|World Wide Web|
- Internet History
- - Prelude 1950-66
- - - Paul Baran
- - ARPANET 1967-69
- - ARPANET 1970s
- - - TCP/IP
- - 1980s
- - - NSFNET
- - 1990s
- - - CIX
- - DNS
- - World Wide Web
- - VoIP
- - Backbone
- - Internet2
- - Reference
- Wireless / Radio
- Common Carrier
- - Communications Act
- - Telecom Act
- - Hush a Phone
- - Computer Inquiries
- - Universal Service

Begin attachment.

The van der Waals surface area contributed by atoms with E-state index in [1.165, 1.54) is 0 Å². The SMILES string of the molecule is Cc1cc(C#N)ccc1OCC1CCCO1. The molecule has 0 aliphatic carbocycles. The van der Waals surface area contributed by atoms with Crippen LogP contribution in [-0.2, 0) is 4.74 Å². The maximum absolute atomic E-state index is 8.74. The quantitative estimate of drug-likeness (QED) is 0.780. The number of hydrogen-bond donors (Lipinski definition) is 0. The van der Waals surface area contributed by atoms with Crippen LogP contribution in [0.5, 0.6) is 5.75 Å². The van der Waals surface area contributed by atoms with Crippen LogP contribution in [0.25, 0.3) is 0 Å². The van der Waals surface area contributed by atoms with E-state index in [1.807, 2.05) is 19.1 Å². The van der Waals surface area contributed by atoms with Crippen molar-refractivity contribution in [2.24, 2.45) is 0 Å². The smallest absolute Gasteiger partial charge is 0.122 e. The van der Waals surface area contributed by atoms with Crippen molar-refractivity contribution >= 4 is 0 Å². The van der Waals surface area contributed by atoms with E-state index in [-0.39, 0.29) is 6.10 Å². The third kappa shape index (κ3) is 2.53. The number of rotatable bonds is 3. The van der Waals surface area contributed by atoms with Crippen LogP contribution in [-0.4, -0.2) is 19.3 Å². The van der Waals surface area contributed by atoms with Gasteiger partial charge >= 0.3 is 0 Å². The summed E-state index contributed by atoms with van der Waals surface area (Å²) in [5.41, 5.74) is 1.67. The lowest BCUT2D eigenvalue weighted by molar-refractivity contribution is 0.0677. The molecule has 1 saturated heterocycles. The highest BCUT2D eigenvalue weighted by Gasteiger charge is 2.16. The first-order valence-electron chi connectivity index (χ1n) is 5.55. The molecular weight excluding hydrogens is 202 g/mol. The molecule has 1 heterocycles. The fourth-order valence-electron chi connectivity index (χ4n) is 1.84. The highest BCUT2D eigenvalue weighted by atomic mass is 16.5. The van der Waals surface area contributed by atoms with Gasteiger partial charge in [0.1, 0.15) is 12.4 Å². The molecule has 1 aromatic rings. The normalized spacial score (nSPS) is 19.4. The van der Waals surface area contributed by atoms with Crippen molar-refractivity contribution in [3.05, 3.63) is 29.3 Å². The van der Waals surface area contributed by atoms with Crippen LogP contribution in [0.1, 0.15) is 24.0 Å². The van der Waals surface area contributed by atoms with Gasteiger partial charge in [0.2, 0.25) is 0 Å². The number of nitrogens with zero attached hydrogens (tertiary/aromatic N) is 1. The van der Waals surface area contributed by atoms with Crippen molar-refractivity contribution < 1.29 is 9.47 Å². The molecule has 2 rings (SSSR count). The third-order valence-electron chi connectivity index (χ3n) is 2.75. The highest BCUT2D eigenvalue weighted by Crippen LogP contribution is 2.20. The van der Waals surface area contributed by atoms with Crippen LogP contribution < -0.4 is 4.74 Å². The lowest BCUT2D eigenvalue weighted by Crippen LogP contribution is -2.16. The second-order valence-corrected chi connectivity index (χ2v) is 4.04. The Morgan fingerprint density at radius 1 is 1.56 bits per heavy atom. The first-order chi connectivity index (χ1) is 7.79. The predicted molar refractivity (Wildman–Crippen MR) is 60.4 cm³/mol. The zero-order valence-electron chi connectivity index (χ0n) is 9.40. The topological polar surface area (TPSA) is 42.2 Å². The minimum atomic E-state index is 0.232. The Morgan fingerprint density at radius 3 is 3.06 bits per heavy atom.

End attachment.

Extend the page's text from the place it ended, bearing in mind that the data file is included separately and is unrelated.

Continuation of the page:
There is an apt parallel between the birth of the ARPANet and the creation of the Web. In both cases, they were born of governmental or institutional investments in making difficult, technical research easier and less expensive to do. In the Web's case, it was to solve a simple problem - the same problem from which all previous networks had suffered - incompatibility. But the differences between ARPANet and the Web illustrates another key theme of the evolution of networks, and the results of that evolution. While the ARPANet was created because of a top-down decision by government functionaries, the Web was created thanks to a bottom-up effort. Networks, as they decentralize, also often empower and democratize the workforce. Nobody demanded the Web; yet Tim Berners-Lee. overcoming some initial reluctance, was able to create it. [Nerds2.0 p 285]